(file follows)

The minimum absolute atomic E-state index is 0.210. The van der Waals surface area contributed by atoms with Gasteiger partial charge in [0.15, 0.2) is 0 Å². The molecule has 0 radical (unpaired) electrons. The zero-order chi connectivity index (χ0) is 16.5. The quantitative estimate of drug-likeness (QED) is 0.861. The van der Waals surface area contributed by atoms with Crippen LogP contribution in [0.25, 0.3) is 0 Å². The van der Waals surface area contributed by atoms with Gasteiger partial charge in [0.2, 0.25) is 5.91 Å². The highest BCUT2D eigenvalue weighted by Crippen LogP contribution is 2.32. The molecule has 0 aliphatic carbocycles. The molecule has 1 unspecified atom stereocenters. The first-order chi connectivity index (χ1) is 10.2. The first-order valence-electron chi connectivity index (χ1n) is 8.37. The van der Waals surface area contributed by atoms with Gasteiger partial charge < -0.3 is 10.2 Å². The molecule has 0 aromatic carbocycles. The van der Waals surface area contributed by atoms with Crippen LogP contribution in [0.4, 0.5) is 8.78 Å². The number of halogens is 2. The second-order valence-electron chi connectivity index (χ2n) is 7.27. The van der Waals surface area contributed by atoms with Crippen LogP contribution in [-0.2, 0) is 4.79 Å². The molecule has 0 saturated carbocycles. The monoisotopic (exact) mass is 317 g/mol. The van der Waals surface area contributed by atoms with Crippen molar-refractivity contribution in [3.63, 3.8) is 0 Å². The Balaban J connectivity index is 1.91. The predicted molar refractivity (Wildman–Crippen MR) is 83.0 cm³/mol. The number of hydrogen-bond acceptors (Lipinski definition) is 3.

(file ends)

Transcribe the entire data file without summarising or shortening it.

The minimum absolute atomic E-state index is 0.210. The van der Waals surface area contributed by atoms with Gasteiger partial charge in [0.15, 0.2) is 0 Å². The molecule has 0 radical (unpaired) electrons. The zero-order chi connectivity index (χ0) is 16.5. The quantitative estimate of drug-likeness (QED) is 0.861. The van der Waals surface area contributed by atoms with Crippen LogP contribution in [0.25, 0.3) is 0 Å². The van der Waals surface area contributed by atoms with Gasteiger partial charge in [0.2, 0.25) is 5.91 Å². The highest BCUT2D eigenvalue weighted by Crippen LogP contribution is 2.32. The molecule has 0 aliphatic carbocycles. The molecule has 1 unspecified atom stereocenters. The first-order chi connectivity index (χ1) is 10.2. The first-order valence-electron chi connectivity index (χ1n) is 8.37. The van der Waals surface area contributed by atoms with Gasteiger partial charge < -0.3 is 10.2 Å². The molecule has 0 aromatic carbocycles. The van der Waals surface area contributed by atoms with Crippen LogP contribution in [0.4, 0.5) is 8.78 Å². The number of halogens is 2. The second-order valence-electron chi connectivity index (χ2n) is 7.27. The van der Waals surface area contributed by atoms with Crippen LogP contribution in [-0.2, 0) is 4.79 Å². The molecule has 0 saturated carbocycles. The monoisotopic (exact) mass is 317 g/mol. The van der Waals surface area contributed by atoms with Crippen molar-refractivity contribution in [3.63, 3.8) is 0 Å². The Balaban J connectivity index is 1.91. The predicted molar refractivity (Wildman–Crippen MR) is 83.0 cm³/mol. The number of hydrogen-bond acceptors (Lipinski definition) is 3.